Artistic and Aesthetic are often understood as equivalent terms, especially when used in such collocations as the artistic or aesthetic temperament; artistic or aesthetic satisfaction; artistic or aesthetic standards or values; for artistic or aesthetic reasons.
But artistic may stress the point of view of the artist or of one who actually produces a work of art, who thinks in terms of technique, of the relationship of details to the design of the whole, or of the effects to be gained and who therefore regards beauty as a thing that results from his attention to these matters and that is his creation.
By extension artistic may imply also the point of view of one who studies or judges art objectively from the artist’s angle.
On the other hand, aesthetic stresses the point of view of one who contemplates a finished work of art or beauty that exists and who thinks in terms of the effect it has upon him and especially of the sensations it stimulates and the feelings it excites.
Strictly, the artistic temperament shows itself in an urge to fashion or to express and to create out of materials, words, or sounds the beautiful thing that the artist designs or conceives: the aesthetic temperament shows itself in responsiveness to beauty wherever it is found, and by contrast, in aversion to that which is ugly.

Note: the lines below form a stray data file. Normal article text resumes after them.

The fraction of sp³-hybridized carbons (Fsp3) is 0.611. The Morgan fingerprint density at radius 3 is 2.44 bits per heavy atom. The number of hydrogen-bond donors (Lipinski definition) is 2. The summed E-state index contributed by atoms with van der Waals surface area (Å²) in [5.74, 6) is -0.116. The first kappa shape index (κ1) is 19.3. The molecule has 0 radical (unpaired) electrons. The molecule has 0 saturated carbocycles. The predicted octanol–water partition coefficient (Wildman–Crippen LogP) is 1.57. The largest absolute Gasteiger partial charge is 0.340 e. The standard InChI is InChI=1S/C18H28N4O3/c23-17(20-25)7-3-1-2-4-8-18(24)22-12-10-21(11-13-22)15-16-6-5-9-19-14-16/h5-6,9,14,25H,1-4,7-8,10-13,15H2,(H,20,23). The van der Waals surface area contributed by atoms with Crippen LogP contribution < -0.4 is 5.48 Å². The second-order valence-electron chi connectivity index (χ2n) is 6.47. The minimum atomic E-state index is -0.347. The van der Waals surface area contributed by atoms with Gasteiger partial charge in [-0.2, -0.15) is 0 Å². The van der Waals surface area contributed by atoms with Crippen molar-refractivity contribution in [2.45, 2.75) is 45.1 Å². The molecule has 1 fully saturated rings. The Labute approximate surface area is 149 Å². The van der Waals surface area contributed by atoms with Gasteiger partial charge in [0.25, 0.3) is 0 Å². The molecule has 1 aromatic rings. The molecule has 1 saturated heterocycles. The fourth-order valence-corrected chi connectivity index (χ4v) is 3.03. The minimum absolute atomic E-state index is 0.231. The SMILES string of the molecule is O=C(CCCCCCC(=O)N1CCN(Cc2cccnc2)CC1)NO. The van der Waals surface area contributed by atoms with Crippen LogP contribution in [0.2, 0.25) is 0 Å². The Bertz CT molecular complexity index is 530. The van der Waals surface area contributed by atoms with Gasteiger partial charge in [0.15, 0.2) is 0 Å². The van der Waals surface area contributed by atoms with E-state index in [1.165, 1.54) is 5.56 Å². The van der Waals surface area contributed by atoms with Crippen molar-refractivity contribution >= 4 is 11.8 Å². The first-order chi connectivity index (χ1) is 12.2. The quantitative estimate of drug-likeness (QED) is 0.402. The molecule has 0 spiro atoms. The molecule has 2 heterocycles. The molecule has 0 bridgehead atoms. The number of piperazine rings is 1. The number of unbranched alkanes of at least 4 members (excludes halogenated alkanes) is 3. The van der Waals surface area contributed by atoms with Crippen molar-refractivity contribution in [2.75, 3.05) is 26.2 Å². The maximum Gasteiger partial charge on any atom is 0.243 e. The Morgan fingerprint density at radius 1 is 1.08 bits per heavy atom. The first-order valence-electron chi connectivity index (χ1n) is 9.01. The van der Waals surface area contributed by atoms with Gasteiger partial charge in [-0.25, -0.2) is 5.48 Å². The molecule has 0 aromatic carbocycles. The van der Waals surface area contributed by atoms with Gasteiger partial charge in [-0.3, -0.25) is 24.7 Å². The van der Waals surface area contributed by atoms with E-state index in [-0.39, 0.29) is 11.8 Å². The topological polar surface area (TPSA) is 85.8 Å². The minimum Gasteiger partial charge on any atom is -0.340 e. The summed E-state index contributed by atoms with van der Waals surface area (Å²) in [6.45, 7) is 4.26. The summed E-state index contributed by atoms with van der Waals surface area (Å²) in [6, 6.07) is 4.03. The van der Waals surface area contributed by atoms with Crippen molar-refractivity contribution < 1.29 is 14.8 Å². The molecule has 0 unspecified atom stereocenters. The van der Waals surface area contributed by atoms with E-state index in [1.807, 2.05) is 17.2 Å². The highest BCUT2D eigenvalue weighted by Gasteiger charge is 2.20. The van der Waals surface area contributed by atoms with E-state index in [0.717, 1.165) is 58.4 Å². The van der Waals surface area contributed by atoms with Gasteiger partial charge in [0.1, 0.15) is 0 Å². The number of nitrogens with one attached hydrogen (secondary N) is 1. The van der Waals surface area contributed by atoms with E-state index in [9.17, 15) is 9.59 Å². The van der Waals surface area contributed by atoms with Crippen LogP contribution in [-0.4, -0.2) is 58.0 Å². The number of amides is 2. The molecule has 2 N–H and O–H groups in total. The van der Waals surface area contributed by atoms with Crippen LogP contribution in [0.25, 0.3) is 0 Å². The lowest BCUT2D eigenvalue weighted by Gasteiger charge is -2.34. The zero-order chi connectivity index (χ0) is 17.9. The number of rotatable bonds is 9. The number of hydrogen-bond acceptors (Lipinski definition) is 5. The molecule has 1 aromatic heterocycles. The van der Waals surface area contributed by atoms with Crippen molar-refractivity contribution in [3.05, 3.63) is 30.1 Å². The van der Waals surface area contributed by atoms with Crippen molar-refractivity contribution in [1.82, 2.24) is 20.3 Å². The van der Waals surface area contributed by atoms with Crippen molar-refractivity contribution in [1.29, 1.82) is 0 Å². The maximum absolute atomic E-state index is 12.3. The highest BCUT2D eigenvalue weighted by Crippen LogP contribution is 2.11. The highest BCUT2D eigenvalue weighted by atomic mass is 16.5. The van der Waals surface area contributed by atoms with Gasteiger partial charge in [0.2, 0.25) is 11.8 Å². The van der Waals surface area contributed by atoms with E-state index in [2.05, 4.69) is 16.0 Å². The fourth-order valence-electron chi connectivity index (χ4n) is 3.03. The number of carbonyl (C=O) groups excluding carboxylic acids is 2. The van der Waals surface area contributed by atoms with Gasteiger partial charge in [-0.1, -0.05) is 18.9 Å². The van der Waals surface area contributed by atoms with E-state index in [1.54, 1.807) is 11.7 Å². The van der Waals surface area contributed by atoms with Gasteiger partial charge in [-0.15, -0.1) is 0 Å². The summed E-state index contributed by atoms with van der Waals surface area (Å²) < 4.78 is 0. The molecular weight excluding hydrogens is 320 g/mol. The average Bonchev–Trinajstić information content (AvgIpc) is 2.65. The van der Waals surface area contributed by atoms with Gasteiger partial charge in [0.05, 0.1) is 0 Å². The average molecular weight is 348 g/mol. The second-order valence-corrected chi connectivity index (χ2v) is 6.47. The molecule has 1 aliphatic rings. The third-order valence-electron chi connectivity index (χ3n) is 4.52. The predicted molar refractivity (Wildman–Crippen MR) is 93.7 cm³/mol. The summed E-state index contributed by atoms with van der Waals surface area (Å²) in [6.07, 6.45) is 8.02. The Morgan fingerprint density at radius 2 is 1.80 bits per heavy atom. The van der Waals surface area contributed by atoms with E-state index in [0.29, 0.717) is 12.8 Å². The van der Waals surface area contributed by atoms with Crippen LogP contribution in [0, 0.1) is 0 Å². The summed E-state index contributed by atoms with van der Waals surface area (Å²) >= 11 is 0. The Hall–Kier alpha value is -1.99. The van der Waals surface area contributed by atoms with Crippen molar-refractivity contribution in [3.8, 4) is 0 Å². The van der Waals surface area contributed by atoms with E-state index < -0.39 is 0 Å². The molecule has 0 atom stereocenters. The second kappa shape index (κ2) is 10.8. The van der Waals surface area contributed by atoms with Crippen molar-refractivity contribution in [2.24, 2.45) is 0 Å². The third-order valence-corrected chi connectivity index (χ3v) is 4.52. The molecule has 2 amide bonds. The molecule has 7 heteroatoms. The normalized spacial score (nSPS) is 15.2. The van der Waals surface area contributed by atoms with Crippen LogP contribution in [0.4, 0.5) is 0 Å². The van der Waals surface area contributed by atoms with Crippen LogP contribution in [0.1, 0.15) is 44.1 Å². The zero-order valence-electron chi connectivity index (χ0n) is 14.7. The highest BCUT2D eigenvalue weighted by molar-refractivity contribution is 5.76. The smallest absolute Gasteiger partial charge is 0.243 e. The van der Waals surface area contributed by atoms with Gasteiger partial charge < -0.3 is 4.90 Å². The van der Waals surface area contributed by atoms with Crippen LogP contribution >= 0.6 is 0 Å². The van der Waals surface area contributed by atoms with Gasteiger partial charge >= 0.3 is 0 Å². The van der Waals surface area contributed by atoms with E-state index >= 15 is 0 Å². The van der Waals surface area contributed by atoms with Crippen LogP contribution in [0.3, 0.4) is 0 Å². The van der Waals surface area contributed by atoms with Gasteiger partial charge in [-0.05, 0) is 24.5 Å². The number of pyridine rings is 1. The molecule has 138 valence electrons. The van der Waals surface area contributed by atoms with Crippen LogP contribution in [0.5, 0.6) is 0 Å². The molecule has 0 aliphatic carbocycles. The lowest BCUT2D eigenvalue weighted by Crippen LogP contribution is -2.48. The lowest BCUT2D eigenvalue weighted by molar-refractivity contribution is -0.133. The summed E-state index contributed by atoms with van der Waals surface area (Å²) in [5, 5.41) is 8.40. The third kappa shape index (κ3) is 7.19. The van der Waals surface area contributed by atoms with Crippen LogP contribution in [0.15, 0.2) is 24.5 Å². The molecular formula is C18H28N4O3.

Artistic satisfaction is the gratification that comes to one who can look at a work of art (his own or another’s) and call it good: aesthetic satisfaction is the content that accompanies the enjoyment of beauty for its own sake and independently of all other considerations.
For aesthetic, largely because of its connection with aesthetics, the branch of philosophy dealing with beauty, usually implies a distinction between that which is beautiful and that which is moral or useful or merely pleasing.
Artistic standards are therefore the tests of perfection in a work of art which artists and critics have accepted: aesthetic standards are the usually subjective criteria which have been set up by aestheticians or by the individual to enable him to distinguish the beautiful from the merely pleasing or gratifying.